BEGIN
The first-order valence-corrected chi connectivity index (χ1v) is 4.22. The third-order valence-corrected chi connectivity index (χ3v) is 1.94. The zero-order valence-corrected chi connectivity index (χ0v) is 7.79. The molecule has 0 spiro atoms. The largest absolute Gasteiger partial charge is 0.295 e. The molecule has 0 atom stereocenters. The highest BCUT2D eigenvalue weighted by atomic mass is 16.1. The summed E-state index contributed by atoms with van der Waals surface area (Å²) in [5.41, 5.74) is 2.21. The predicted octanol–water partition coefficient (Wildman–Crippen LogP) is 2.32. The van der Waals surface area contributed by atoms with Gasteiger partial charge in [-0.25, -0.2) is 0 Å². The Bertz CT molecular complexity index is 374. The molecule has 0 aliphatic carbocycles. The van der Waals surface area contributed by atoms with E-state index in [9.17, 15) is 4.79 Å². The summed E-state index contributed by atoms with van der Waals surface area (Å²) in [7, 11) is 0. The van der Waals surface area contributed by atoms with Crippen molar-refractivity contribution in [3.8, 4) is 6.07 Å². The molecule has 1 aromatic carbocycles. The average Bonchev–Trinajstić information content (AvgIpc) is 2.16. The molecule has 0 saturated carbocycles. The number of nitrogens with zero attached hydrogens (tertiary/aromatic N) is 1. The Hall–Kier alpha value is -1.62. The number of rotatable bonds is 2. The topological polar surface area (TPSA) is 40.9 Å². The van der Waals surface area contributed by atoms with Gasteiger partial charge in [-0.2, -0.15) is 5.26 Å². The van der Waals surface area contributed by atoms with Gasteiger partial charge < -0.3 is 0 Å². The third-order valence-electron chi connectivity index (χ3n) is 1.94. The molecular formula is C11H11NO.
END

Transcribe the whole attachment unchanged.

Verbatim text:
The first-order valence-corrected chi connectivity index (χ1v) is 4.22. The third-order valence-corrected chi connectivity index (χ3v) is 1.94. The zero-order valence-corrected chi connectivity index (χ0v) is 7.79. The molecule has 0 spiro atoms. The largest absolute Gasteiger partial charge is 0.295 e. The molecule has 0 atom stereocenters. The highest BCUT2D eigenvalue weighted by atomic mass is 16.1. The summed E-state index contributed by atoms with van der Waals surface area (Å²) in [5.41, 5.74) is 2.21. The predicted octanol–water partition coefficient (Wildman–Crippen LogP) is 2.32. The van der Waals surface area contributed by atoms with Gasteiger partial charge in [-0.25, -0.2) is 0 Å². The Bertz CT molecular complexity index is 374. The molecule has 0 aliphatic carbocycles. The van der Waals surface area contributed by atoms with E-state index in [9.17, 15) is 4.79 Å². The summed E-state index contributed by atoms with van der Waals surface area (Å²) in [7, 11) is 0. The van der Waals surface area contributed by atoms with Crippen molar-refractivity contribution in [3.8, 4) is 6.07 Å². The molecule has 1 aromatic carbocycles. The average Bonchev–Trinajstić information content (AvgIpc) is 2.16. The molecule has 0 saturated carbocycles. The number of nitrogens with zero attached hydrogens (tertiary/aromatic N) is 1. The Hall–Kier alpha value is -1.62. The number of rotatable bonds is 2. The topological polar surface area (TPSA) is 40.9 Å². The van der Waals surface area contributed by atoms with Gasteiger partial charge in [-0.2, -0.15) is 5.26 Å². The van der Waals surface area contributed by atoms with Gasteiger partial charge < -0.3 is 0 Å². The third-order valence-electron chi connectivity index (χ3n) is 1.94. The molecular formula is C11H11NO.